With so many sports nutrition products and fueling guidelines on the market today, it can be confusing to know what’s best for the long haul. And while endurance athletes thrive on raw data when it comes to aerodynamics, professional bike fits, and training zones, it’s all too common to let a data-supported endurance fuel plan fall by the wayside until race day is imminent. Then we scramble to find the perfect blend of sports nutrition to keep us going until we charge across the finish line. But often it’s a case of too little planning, too late, with a disappointing finish, or worse, a DNF (did not finish).
When you’re competing in endurance events longer than 3-4 hours, matching your carbohydrate (CHO) output to your input is key.
If you don’t take in enough carbs, you risk running low or depleting glycogen stores. But if you take in too many carbs too fast, your gut will shut down, leaving you feeling bloated and nauseated.
Sugar Burner or Fat Burner?
To avoid bonking or “hitting the wall,” you need to determine first whether you are a sugar or fat burner, and second how many carb calories per hour you need to take in during an Ironman. These steps are just as crucial to your success, if not more so, as a custom bike fit or sophisticated training plan.
Sugar burners burn a larger percentage of carbs than fat and need to be hyper vigilant about continuous fueling in longer events. On the other hand, fat burners use fat as their main fuel source, sparing sugars stored in the body. Fat burners have a metabolic advantage in endurance events, which can be attributed to good genetics and/or effective training.
Metabolic Efficiency Test
Want the data? Fortunately, there’s a simple test, called the sub-maximal metabolic efficiency test (MET), to help you determine how many calories you burn at different exercise intensities/heart rates, and how many calories come from fat versus carbs. The MET can be performed on either a bike or treadmill. You will be fitted with a mouthpiece, nose clip, and headgear to capture your CO2 output. The test will start out at a very easy pace (walk or light spin), and increase by 0.2–0.4 mph increments in 3–5-minute stages until you are well above your “crossover point.” Your crossover point is the intensity at which you start to burn more carbs than fat at a specific heart rate, pace, wattage (if cycling), and speed. The body always uses a mix of carbs and fat for energy, but as our intensity increases, so does our carb burn.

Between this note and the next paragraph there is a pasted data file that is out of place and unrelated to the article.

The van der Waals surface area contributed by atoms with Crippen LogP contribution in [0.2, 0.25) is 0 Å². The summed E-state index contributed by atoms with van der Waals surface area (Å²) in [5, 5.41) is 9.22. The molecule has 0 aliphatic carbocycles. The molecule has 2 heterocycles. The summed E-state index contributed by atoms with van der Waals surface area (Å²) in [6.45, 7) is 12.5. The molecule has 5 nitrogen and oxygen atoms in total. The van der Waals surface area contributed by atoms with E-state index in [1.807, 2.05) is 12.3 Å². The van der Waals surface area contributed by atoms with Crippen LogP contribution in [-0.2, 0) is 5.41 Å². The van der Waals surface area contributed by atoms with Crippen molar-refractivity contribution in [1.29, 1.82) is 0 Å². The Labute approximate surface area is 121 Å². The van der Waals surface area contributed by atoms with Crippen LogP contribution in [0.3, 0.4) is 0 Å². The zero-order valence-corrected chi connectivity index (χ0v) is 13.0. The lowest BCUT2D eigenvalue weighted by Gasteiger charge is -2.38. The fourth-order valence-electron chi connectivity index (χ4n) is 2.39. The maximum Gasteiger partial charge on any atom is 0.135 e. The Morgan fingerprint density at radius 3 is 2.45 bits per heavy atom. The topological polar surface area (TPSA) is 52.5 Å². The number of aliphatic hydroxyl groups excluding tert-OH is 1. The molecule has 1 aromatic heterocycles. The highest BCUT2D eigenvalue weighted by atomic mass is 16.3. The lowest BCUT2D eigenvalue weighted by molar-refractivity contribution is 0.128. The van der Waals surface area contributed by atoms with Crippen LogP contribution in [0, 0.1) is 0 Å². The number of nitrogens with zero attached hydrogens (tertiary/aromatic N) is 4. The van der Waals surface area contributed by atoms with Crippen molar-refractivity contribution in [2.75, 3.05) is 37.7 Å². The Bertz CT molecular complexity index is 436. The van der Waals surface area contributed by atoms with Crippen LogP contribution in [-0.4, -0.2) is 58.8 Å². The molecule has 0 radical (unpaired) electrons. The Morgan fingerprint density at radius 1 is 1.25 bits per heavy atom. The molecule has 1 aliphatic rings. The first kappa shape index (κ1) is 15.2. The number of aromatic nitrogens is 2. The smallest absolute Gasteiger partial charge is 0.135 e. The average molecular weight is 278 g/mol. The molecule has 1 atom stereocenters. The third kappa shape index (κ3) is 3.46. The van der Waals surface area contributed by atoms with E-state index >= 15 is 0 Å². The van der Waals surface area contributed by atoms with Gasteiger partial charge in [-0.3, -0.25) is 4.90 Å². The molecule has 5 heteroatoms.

The body stores 1400–1800 calories as glycogen in the liver, muscles, and blood glucose. With moderate intensity, these valuable stores can be depleted within two hours. On the flip side, the body has up to 80,000 calories stored as fat—even in the thinnest bodies! To maximize performance, we want to tap into those fat stores by staying right under our crossover point.
Creating an Endurance Fuel Plan
The MET data can be applied in training and race day endurance fuel plans to improve performance, decrease GI distress, and take the guesswork out of determining what heart rate zone is most efficient for you.
Based on your test results, you can identify your ideal race heart rate zone and find exactly how many calories come from CHO in that particular zone. These are the calories that need to be replaced in endurance events. For an Ironman, find a pace just below the crossover point to preserve glycogen stores, draw more on fat for fuel, and keep GI distress at bay.
Schedule an MET at least 8-10 weeks out from your Ironman to allow ample training time in your ideal zone, and give yourself plenty of time to find and test a fuel plan that matches your body’s energy demands. This will ensure that you get off the bike ready to run with a fuller tank. Given the higher heart rates on the run, research shows we metabolize at least 50% less calories than on the bike despite a higher calorie burn on the run. In layman’s terms, you burn more carbs on the run but can take in less. Therefore, fueling and pacing wisely on the bike largely determines the run outcome.
Most sports medicine facilities or University/college sports department will offer MET testing. Expect an MET to take no more than 90 minutes and to cost around $150. After you receive your results, contact a certified sports dietitian to help create a fuel plan that works for you.